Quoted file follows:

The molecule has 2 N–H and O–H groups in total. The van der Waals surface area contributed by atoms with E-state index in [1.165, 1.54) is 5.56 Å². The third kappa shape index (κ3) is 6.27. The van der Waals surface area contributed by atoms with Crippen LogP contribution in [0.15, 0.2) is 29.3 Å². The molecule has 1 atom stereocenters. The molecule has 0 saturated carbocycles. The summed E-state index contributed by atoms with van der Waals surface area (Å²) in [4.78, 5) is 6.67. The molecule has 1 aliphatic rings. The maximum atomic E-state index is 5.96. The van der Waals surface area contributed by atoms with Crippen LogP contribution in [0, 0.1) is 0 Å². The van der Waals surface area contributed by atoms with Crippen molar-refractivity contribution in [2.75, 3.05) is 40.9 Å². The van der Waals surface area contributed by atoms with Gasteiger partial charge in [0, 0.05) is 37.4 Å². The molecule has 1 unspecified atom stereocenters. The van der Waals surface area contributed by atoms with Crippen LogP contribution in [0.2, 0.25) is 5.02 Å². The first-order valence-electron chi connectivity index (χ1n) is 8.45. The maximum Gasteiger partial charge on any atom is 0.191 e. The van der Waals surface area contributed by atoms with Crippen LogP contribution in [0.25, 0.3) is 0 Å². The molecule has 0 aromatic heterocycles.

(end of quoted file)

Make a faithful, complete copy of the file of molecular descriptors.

The molecule has 2 N–H and O–H groups in total. The van der Waals surface area contributed by atoms with E-state index in [1.165, 1.54) is 5.56 Å². The third kappa shape index (κ3) is 6.27. The van der Waals surface area contributed by atoms with Crippen LogP contribution in [0.15, 0.2) is 29.3 Å². The molecule has 1 atom stereocenters. The molecule has 0 saturated carbocycles. The summed E-state index contributed by atoms with van der Waals surface area (Å²) in [4.78, 5) is 6.67. The molecule has 1 aliphatic rings. The maximum atomic E-state index is 5.96. The van der Waals surface area contributed by atoms with Crippen LogP contribution in [0, 0.1) is 0 Å². The van der Waals surface area contributed by atoms with Crippen molar-refractivity contribution in [2.75, 3.05) is 40.9 Å². The van der Waals surface area contributed by atoms with Gasteiger partial charge in [0, 0.05) is 37.4 Å². The molecule has 1 unspecified atom stereocenters. The van der Waals surface area contributed by atoms with Crippen LogP contribution in [0.2, 0.25) is 5.02 Å². The first-order valence-electron chi connectivity index (χ1n) is 8.45. The maximum Gasteiger partial charge on any atom is 0.191 e. The van der Waals surface area contributed by atoms with Crippen LogP contribution in [0.25, 0.3) is 0 Å². The molecule has 0 aromatic heterocycles.